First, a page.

I might as well drop the 1ch measurement for 4 channel amps as an edge case like that doesn't make much sense.

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The good thing about testing low power amps is that I don't have to fill the loadbank up with water.

Random facts:

  • It would take about 10 minutes to heat up the water in the tank to unsafe levels (beyond 60°C) at 3650W, which is the maximum power I can draw from the 230V 16A wall socket.
  • I'd need 500KW of power input to boil the entire body of water within a single 10 second test.
  • A full 10 second test at 5KW would heat up the water from 23°C (room temperature) to about 24°C.
  • Heating the water to 'lukewarm' would take about 5 minutes at full available 3,6KW power intput.
  • Running all heating elements at spec (230V or 3KW each; 48KW total), the water temperature would reach hot tub levels within half a minute.
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On 1/4/2021 at 5:26 PM, peniku8 said:

I'll be posting some measurements of the Hypex FA123 soon. I'll also update my tests to streamline the process a bit.

What frequencies would ppl be most interested in? I thought of doing 1k, 60Hz for bass performance and 20Hz for sub-bass performance. I don't wanna take too many measurements, since everything multiplies so a 4 channel amp into 3 different loads with 3 different frequencies already makes 3^3=27 tests (1ch 2ch 4ch; 1khz 60hz 20hz; 8R 4R 2R).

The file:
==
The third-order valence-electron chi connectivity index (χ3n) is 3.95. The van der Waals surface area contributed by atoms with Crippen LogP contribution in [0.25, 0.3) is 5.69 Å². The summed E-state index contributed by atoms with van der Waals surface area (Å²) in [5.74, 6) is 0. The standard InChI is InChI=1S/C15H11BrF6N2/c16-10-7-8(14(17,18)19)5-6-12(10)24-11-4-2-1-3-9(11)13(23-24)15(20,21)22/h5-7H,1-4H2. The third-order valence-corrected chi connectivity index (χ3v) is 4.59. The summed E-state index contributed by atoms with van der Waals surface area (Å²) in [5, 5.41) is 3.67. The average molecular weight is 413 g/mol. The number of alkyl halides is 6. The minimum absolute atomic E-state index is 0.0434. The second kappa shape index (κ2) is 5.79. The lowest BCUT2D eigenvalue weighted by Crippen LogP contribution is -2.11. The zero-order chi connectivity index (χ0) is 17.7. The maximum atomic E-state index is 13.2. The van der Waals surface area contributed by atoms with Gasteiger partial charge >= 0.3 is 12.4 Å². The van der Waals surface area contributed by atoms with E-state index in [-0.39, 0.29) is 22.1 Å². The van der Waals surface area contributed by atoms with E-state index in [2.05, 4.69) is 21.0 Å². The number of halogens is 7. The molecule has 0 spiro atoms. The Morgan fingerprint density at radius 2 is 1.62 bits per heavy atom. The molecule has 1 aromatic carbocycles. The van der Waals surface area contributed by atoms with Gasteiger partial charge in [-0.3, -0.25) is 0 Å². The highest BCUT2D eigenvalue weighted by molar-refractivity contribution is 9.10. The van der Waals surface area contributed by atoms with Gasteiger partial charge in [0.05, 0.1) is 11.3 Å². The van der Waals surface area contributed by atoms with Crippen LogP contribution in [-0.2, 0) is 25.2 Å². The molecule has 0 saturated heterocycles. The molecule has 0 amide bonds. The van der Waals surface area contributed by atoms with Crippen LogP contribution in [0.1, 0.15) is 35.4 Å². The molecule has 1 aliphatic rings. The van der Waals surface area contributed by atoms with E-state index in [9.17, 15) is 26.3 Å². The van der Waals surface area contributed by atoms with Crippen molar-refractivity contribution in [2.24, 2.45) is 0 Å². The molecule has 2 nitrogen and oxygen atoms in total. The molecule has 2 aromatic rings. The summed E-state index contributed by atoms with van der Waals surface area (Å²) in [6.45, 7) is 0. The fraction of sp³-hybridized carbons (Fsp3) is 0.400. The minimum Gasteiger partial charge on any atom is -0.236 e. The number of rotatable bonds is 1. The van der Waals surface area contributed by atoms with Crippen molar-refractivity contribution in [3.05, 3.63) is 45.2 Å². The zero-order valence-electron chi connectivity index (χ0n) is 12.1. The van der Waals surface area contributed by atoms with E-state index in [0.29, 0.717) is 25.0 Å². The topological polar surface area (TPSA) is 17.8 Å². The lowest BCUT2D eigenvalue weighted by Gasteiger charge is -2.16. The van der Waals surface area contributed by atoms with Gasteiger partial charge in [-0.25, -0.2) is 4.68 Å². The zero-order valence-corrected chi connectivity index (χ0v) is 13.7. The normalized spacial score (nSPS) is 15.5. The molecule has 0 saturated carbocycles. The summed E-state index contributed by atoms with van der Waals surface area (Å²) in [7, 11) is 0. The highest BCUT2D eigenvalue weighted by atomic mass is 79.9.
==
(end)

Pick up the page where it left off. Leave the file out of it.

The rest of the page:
I might as well drop the 1ch measurement for 4 channel amps as an edge case like that doesn't make much sense.

Sounds like a good plan to me. I know this stuff isn't quick or easy so whatever makes sense to you...

Thanks for putting in the effort and sharing the results. 

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On 1/4/2021 at 5:44 PM, peniku8 said:

The good thing about testing low power amps is that I don't have to fill the loadbank up with water.

Random facts:

  • It would take about 10 minutes to heat up the water in the tank to unsafe levels (beyond 60°C) at 3650W, which is the maximum power I can draw from the 230V 16A wall socket.